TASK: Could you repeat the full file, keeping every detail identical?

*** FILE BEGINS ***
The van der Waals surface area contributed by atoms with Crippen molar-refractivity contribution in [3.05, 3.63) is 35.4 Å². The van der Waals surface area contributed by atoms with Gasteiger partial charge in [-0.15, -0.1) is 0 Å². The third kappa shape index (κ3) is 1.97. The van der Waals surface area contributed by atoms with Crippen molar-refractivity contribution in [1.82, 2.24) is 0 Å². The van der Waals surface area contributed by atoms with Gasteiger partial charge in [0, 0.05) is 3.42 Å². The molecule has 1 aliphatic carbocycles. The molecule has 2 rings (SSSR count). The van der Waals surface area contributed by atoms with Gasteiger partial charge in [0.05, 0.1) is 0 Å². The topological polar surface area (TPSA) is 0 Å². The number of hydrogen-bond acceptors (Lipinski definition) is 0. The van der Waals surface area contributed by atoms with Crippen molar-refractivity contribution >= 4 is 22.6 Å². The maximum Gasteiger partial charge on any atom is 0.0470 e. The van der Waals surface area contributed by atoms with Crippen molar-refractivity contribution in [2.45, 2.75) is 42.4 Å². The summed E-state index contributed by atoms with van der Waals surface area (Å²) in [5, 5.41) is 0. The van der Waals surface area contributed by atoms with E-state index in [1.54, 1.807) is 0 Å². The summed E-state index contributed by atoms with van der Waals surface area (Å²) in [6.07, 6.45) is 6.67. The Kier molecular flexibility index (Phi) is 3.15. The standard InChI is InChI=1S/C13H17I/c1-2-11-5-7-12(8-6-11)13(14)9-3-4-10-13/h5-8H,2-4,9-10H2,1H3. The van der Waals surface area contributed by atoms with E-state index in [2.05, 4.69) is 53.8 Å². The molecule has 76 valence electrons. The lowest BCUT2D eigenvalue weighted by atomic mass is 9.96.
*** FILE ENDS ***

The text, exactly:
The van der Waals surface area contributed by atoms with Crippen molar-refractivity contribution in [3.05, 3.63) is 35.4 Å². The van der Waals surface area contributed by atoms with Gasteiger partial charge in [-0.15, -0.1) is 0 Å². The third kappa shape index (κ3) is 1.97. The van der Waals surface area contributed by atoms with Crippen molar-refractivity contribution in [1.82, 2.24) is 0 Å². The van der Waals surface area contributed by atoms with Gasteiger partial charge in [0, 0.05) is 3.42 Å². The molecule has 1 aliphatic carbocycles. The molecule has 2 rings (SSSR count). The van der Waals surface area contributed by atoms with Gasteiger partial charge in [0.05, 0.1) is 0 Å². The topological polar surface area (TPSA) is 0 Å². The number of hydrogen-bond acceptors (Lipinski definition) is 0. The van der Waals surface area contributed by atoms with Crippen molar-refractivity contribution >= 4 is 22.6 Å². The maximum Gasteiger partial charge on any atom is 0.0470 e. The van der Waals surface area contributed by atoms with Crippen molar-refractivity contribution in [2.45, 2.75) is 42.4 Å². The summed E-state index contributed by atoms with van der Waals surface area (Å²) in [5, 5.41) is 0. The van der Waals surface area contributed by atoms with E-state index in [1.54, 1.807) is 0 Å². The summed E-state index contributed by atoms with van der Waals surface area (Å²) in [6.07, 6.45) is 6.67. The Kier molecular flexibility index (Phi) is 3.15. The standard InChI is InChI=1S/C13H17I/c1-2-11-5-7-12(8-6-11)13(14)9-3-4-10-13/h5-8H,2-4,9-10H2,1H3. The van der Waals surface area contributed by atoms with E-state index in [2.05, 4.69) is 53.8 Å². The molecule has 76 valence electrons. The lowest BCUT2D eigenvalue weighted by atomic mass is 9.96.